To respond to growing demand for multilingual information on Japanese food and other products, bar code printer and software provider Sato Holdings has developed a system where people can call up information on potential allergens or religiously sensitive ingredients on their smartphones in foreign languages.
The Tokyo-based company recently concluded a weeklong experiment in Tokyo’s Ginza district at Iwate Ginza Plaza, a regional food and souvenir shop run by the Iwate Prefectural Government, and at Mitsukoshi department store.
At the Iwate store, the company attached bar codes to 29 food items so visitors could call up information in English and Chinese simply by scanning them.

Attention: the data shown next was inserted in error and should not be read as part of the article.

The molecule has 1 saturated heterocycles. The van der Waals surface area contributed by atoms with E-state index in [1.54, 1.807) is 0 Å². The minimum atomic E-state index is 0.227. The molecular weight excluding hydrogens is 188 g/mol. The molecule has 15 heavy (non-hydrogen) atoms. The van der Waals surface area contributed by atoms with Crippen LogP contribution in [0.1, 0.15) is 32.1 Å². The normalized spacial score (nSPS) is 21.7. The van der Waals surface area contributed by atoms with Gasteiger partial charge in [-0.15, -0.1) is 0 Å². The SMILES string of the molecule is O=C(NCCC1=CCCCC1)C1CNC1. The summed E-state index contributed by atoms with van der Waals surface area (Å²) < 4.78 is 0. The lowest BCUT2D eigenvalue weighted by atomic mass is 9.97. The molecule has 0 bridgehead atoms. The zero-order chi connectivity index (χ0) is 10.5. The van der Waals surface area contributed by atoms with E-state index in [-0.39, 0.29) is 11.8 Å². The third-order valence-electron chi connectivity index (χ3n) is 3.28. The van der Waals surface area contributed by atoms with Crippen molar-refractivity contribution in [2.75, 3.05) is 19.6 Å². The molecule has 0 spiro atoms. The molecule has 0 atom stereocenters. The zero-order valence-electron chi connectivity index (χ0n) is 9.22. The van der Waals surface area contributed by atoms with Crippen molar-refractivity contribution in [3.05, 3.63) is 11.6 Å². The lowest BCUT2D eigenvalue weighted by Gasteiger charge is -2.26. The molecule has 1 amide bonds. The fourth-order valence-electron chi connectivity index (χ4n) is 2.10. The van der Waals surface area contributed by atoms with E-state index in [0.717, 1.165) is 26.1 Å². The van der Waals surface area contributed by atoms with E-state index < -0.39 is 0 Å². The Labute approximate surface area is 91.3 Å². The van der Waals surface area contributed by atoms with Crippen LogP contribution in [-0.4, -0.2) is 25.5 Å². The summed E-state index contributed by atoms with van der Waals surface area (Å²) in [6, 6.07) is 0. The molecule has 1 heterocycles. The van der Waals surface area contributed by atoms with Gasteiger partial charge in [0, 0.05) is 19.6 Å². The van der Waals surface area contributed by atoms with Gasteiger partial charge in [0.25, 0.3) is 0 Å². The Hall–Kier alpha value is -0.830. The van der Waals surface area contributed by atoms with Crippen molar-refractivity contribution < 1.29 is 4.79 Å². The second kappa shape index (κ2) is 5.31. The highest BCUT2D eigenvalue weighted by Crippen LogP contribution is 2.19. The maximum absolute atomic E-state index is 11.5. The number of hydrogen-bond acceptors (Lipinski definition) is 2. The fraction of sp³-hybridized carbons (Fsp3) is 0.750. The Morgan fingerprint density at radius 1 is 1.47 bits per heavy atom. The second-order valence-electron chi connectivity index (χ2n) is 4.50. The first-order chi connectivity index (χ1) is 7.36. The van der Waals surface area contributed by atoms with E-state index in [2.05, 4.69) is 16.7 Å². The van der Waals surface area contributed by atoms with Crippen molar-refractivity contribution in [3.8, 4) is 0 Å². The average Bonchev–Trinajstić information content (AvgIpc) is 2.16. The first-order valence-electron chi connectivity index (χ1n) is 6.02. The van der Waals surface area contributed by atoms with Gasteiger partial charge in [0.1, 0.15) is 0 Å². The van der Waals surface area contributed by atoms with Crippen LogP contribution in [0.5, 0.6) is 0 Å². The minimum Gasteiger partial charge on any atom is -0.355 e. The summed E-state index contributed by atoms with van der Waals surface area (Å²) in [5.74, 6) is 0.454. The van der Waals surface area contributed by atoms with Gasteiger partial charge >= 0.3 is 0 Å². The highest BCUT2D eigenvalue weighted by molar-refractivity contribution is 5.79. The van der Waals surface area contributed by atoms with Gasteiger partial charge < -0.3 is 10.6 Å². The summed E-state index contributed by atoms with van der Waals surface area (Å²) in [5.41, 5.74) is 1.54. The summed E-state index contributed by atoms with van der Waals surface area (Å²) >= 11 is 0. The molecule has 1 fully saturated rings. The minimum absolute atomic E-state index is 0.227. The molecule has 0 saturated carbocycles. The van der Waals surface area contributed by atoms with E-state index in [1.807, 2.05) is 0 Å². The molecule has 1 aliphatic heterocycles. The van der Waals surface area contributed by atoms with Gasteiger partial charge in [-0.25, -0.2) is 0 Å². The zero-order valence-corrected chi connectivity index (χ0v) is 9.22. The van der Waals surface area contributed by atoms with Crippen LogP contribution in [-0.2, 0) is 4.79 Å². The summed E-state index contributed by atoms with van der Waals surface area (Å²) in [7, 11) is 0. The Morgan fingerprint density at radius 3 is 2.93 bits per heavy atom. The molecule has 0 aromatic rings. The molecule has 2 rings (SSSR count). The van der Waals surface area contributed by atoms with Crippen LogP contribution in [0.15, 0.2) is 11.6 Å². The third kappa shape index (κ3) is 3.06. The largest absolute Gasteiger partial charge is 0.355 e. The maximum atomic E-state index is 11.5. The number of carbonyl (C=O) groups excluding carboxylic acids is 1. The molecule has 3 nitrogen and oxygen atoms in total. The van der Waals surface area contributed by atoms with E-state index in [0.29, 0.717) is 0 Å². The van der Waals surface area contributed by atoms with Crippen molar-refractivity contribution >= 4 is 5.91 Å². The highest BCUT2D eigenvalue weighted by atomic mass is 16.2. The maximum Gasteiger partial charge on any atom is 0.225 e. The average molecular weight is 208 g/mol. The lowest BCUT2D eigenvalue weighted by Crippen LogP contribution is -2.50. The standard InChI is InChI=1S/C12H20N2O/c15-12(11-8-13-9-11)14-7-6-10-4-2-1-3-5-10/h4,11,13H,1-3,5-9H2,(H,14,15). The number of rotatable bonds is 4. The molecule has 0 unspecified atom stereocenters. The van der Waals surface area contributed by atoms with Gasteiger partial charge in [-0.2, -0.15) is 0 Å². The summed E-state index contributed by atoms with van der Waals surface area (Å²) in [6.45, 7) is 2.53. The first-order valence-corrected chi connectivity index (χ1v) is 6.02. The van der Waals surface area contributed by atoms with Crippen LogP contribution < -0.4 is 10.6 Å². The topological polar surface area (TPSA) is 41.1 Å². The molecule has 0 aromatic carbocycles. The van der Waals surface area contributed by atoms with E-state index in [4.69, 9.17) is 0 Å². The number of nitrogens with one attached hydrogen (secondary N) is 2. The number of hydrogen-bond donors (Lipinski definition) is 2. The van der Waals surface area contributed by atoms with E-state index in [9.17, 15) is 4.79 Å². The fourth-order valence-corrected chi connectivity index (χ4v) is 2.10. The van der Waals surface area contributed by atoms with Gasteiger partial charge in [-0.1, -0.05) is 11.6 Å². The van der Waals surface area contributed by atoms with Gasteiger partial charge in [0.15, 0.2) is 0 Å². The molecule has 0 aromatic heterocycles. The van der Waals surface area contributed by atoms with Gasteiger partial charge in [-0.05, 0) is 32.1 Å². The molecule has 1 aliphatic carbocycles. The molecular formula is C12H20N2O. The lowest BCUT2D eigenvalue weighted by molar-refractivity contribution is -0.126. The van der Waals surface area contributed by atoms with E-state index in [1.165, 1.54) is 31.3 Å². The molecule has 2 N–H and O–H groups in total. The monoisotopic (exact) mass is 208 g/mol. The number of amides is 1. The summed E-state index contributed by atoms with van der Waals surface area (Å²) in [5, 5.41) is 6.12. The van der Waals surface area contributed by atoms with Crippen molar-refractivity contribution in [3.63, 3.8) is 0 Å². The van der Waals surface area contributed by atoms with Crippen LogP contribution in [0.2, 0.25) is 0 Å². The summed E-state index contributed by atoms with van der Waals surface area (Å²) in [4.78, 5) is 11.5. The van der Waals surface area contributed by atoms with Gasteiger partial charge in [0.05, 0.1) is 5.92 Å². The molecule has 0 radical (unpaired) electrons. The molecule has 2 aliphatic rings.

Likewise at Mitsukoshi, smartphone users could call up floor guides and products recommended by the store.
The Ginza experiment was part of the Tokyo Ubiquitous Technology Project, which aims to standardize IT infrastructure in Tokyo and is led by Ken Sakamura, professor of information studies at the University of Tokyo.
A spokeswoman at Sato said the firm hopes to market this bar code platform first to merchants in Ginza, then across Tokyo and throughout Japan, in time for the 2020 Tokyo Olympics, when a deluge of foreign visitors is expected.
In the future, the company hopes to offer the services in Korean, Russian and Spanish, she said.
“We want to assure the safety and security (of Japan) to visitors,” she said. “We also want to make it possible for anyone to get the information they want at any time.”
In a time of both misinformation and too much information, quality journalism is more crucial than ever.
By subscribing, you can help us get the story right.